Although the women of the United States are confined within the narrow circle of domestic life, and their situation is, in some respects, one of extreme dependence, I have nowhere seen woman occupying a loftier position; and if I were asked... in which I have spoken of so many important things done by Americans, to what the singular prosperity and growing strength of that people ought mainly to be attributed, I should reply, To the superiority of their women.

--Alexis de Tocqueville, Democracy in America

Saturday, February 4, 2012

Senator Brandegee Suicide or Cold Case?

The year is 1924 and The Evening Tribune of Rhode Island is reporting that Senator Brandegee of Connecticut has committed suicide by gas in his upstairs bathroom.

The suicide note read:

October 13, 1924

Dear George:

I enclose $100 dollars for you and $100 dollars for Emma and Rufus.

I am up in the bathroom on the top floor near 17th Street. The top floor. The one above the room I sleep on. 

If you or Lundy come up there beware of the gas.


Frank B. Brandegee

George was his chauffeur and Emma and Rufus his servants. The red portion of the note was written in red crayon, which is odd. I guess no one wanted to confuse George. According to the article, he went out riding around with his secretary W. Lundy the day before who said he appeared to be in a great mood. But that doesn't always mean anything in these cases. He was heard moving around upstairs later that day, but the next morning, they found that his bed had not been slept on, but contained the suicide note. He was discovered in the bathroom with his head on a folded up bath rug and holding the gas tube, which was still attached to the open valve. He as fully dressed. The doctors arrived on the scene at 10 am and said he appeared to be dead for about 5 or 6 hours. He didn't have any family, thank goodness.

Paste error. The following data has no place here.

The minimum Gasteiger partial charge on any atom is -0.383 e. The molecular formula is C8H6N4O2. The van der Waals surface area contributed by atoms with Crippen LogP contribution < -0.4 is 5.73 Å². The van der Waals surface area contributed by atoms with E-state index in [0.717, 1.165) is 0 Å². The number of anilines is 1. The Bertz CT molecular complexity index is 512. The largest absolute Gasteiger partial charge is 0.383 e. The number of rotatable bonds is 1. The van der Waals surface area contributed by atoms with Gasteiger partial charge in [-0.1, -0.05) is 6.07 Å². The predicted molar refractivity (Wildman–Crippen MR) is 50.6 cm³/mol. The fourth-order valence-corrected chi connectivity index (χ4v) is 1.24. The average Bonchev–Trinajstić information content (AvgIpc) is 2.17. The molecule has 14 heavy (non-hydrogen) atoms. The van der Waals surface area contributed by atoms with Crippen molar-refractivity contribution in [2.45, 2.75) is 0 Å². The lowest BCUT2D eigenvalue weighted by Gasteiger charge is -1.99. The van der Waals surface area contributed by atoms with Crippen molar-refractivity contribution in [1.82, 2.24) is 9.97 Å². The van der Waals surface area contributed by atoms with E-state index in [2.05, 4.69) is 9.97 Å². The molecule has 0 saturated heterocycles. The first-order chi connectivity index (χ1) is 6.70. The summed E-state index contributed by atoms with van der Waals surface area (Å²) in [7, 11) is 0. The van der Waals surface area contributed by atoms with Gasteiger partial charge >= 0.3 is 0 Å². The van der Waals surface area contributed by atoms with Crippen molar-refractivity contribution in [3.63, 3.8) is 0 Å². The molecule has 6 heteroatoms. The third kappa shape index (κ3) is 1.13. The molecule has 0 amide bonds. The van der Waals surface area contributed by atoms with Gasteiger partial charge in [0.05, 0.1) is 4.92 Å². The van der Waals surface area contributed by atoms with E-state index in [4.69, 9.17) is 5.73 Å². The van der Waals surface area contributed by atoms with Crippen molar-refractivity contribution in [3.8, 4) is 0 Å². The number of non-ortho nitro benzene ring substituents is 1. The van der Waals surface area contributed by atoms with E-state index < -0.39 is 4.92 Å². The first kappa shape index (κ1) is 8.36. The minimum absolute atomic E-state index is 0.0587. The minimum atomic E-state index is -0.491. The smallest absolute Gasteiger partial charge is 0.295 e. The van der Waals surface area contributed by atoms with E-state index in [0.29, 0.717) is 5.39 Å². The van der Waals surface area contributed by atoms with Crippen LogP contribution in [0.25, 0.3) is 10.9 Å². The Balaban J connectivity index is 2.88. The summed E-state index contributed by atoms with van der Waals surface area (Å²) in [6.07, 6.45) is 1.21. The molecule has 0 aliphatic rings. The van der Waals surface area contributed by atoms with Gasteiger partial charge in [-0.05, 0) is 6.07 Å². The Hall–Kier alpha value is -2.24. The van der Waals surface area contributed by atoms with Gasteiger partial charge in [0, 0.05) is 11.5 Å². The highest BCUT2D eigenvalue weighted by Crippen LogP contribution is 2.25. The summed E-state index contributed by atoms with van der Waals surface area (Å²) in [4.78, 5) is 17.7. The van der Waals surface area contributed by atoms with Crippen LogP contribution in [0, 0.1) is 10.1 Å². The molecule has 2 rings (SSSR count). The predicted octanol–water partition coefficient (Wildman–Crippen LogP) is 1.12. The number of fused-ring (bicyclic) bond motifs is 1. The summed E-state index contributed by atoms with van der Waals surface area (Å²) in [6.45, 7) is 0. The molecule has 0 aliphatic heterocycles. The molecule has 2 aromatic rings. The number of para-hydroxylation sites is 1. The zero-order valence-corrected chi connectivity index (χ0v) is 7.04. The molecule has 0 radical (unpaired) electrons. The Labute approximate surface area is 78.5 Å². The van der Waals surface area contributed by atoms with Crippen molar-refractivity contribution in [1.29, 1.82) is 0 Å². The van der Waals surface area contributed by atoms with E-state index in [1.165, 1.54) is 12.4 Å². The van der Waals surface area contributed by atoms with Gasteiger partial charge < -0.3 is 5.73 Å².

Senator Frank Brandegee was a great ally of Henry Cabot Lodge as was a big, big opponent of the League of Nations. The official line of why this man would have killed himself was that he was having financial troubles. This could very well have been true, but it seems odd that the RNC Secretary Weeks would issue a statement saying:
"I exceedingly regret to learn that Senator Frank B Brandegee has committed suicide. I have been entirely familiar with his personal business affairs and I know that the reason for him taking this rash step is due to personal financial troubles resulting from investments in real estate."

A headline the Baltimore Sun said:
Claims Filed Against Estate Of Connecticut Senator Who Committed Suicide LIABILITIES ARE $150,000 Secretary Mellon And Several Colleagues In Upper House Among Creditors

Several more newspaper articles indicate he was borrowing a lot of money. My thoughts go immediately to blackmail. Secretary Mellon is Andrew Mellon, who is the great uncle of Richard Schaife, who is a big patron to Mark Levin's Landmark Legal Foundation and funds many things you are probably not aware of.

Anyhow, other newspaper clippings reported that a mysterious woman came forth as a witness and delivered a letter to Senator Coleman Blease of South Carolina, who handed it over to a Senate committee investigating the DC police for incompetence. The letter indicated that there was knowledge that Senator Brandegee had been murdered.  

I can't seem to find that subcommittee to see what happened, I'm guessing not much.

It would seem that Frank Brandegee gave a speech on William McKinley, who you might remember met with an untimely end also.

He was the son of Augustus Brandegee, who was a US Representative. Both father and son were Skull and Bones for those of you looking out for that kind of thing. 

Frank Brandegee was opposed to the Versailles Treaty (which many have claimed laid a clear path for World War 2), women's suffrage, prohibition, child labor laws, and the League of Nations. This garnered him enough enemies that elements of both parties joined forces to try to unseat him.  Pretty much everything the progressives were for, he was against. 

What, did you think I was going to solve a 90 year old mystery in a blog post at the end of a long day? I'm not superwoman, ya know.


  1. OK, yeah. I thought you were gonna solve it. Maybe next time?

    1. Man I was afraid I was going to disappoint someone with the intriguing headline. Yeah, maybe next time, I'll have it solved.

  2. No happy ending R? You dissapoint me!!


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